I’ve just been reading an online article mentioning LaCrOS for Chromebooks, Google’s Linux and Chrome OS, which apparently uses Linux for the base and decouples the browser from the internals of the OS. I don’t really like Google and haven’t used their Chromebooks but this is an interesting development, I think, especially if it expands Chromebook compatibility with normal Linux applications, e.g. through Flatpak or Snaps. Share your thoughts?
Chrome OS already is built on Gentoo. I don’t think this LaCrOS is moving to what you think it is. It looks like it is more of a push to port Chrome for Linux more to Wayland and skin it similar to the current Chrome while using existing Chrome OS tech. To me this looks like a security mitigation for older devices.
My thoughts is Google is a very bad company, and you should avoid it at all costs.
I see a major win for desktop Linux because to the degree Google uses those packages they’ll likely contribute upstream. I also expect them to start tackling compartmentalization and permissions in a better way which could be copied. Flatsnimages are a good start but nowhere near a final answer.
I see a major loss if Google “out-Linuxes” Linux for users who’s definition of Linux is just a productive non-Windows/Mac alternative. A large percentage of Linux uses main Chromium or a derivative, even the hardcores usually main an Android phone or a derivative. That may start applying to the OS too.
I don’t really know anyone who uses Chromebooks. I could see their usefulness for browsing on-the-move but not much else - being preferable to tablets for that because they do at least have a keyboard. For folk who use them, I think keeping the browser secure is probably an advantage; also for those who used Chromium on “regular” distros, I guess that’s helpful, though I try to avoid it myself.
I do try to avoid them. I think the next major step forward would be to have a true linux-based phone. PinePhone looks very promising, as do some of the distros supporting it.
I think Google could really help Linux uptake through their Chromebooks if they wanted to focus on that, though I get the impression they want their own niche market and although they do support open source in ways, will want to keep their “own version” distinct. I am certainly looking forward to a true Linux phone to replace Android and am keeping an eye on potentially contributing to development of this. Really understanding the internals is one reason why I’ve resumed building LFS as I say elsewhere.
I am going to snag me one of those as soon as I can. Then we have to push the app makers to develop for those. For example, Skype and Spotify. They already both make Linux versions, so let’s push them to make mobile Linux versions.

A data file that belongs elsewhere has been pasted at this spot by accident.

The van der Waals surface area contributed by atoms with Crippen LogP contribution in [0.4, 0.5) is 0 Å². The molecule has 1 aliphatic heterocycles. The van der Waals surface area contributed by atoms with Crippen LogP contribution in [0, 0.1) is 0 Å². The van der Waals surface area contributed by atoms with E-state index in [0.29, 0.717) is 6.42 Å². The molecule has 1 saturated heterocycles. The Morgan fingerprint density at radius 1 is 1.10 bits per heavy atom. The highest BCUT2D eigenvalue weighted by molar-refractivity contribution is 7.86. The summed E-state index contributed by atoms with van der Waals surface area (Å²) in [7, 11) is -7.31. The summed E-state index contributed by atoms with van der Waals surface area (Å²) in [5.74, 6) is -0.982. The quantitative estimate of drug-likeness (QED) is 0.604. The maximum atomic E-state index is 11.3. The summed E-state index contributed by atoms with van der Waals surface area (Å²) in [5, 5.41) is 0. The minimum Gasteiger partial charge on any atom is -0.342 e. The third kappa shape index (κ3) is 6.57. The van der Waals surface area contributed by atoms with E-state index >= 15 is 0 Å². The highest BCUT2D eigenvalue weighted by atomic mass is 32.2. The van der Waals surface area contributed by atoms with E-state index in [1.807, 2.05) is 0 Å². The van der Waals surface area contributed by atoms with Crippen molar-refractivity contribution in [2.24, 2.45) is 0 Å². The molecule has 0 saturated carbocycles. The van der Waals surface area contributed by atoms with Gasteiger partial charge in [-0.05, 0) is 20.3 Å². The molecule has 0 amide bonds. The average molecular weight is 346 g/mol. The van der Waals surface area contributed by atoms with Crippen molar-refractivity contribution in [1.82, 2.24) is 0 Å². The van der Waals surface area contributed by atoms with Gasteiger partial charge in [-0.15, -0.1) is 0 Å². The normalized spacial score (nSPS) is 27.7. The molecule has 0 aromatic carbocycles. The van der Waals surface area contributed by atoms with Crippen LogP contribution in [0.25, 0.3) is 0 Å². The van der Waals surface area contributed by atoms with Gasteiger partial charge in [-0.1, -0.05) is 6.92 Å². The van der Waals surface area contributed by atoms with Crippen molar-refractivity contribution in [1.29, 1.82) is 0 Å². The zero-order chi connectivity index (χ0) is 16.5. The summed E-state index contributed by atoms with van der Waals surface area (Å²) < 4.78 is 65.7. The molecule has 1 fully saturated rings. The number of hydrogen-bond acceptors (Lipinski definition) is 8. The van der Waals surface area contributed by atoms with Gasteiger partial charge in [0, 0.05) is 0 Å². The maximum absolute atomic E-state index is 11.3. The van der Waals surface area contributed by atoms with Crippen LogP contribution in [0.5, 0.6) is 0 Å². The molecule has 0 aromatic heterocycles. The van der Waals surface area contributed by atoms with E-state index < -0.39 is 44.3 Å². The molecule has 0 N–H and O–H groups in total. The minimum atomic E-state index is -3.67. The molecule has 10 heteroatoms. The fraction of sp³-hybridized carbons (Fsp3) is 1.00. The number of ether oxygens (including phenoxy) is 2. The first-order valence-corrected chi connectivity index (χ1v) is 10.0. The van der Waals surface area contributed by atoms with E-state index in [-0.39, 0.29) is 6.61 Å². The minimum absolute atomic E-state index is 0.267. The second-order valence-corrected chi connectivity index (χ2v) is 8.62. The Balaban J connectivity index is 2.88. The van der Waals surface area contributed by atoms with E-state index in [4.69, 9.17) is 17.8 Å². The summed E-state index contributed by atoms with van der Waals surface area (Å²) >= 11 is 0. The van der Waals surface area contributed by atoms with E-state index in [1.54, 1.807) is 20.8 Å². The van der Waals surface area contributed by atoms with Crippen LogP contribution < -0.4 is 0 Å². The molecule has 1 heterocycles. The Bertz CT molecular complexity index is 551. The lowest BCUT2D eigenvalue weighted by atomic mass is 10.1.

Well, time to out myself! I daily-drive Chrome OS on a Google Pixelbook Go. It serves me well not just for browsing and content consumption, but I can do just about anything I would normally do on another OS just fine on it. Video editing, photo editing, writing, and gaming. It’s different, but is not limited to just browsing. On top of that, the far superior battery life compared to any other Linux distribution makes it a tough one to beat. Even more, is the fact that I have official support directly from Google for six more years should I need it. And I also have full GPU acceleration functionality out of the box, which not only applies to just media playback, but website content rendering as well… And doesn’t just stop there, as webapps also benefit from this, despite being “separate” from the main browser window. Then there’s all the work that’s gone into refining its tablet mode, something which no other distribution really has nailed beyond basic touch support.
It’s hard to say, because I really like Ubuntu and elementary OS and Pop!, and others… But Chrome OS kinda seems to be the most market-ready and widely-adoptable Linux operating system out there. It’s easy to knock because it seems so incredibly simple, but it’s far more powerful than what you see on the surface.
I do like the idea of the long battery life and a simplified user interface, but if it is something like this we’re talking about, then I cannot see a justification for that price tag on what is essentially just low power consumer grade hardware.
I have a lot of tasks that require way more power than what it can deliver, so it could never be my daily driver and if all I am looking for is a low-power mobile device, a price tag of $649 to $1399 seems ridiculous.
On top of that, jumping into bed with Google to such a degree, makes me very concerned.
I’m driving the i5 8GB ram model which ran me about $750. The build quality of the device far exceeds many devices twice the price of it and the lightweight but incredibly rigid chassis has made it a clear winner for me. I get that it’s not the ideal laptop for everyone, but I’m not really recommending it either. I’m just throwing out there what I use. Use what works for you, dude. For me, this device solidified the notion that wanting a simpler computing experience does not mean sacrificing quality. Nothing ridiculous about it. With any other device I’d be making compromises, especially non-Chromebooks.
I happily switched from a device with a 10th gen i7 and a 4K display to this. I dumped my XPS 13 just as well. Nothing else even comes close to delivering this kind of experience for me.
And I have no concerns about using a Google device. I have an android phone, use tons of Google services and apps… It’s nothing but moot for me to worry about that for my use, because I’m already using their stuff.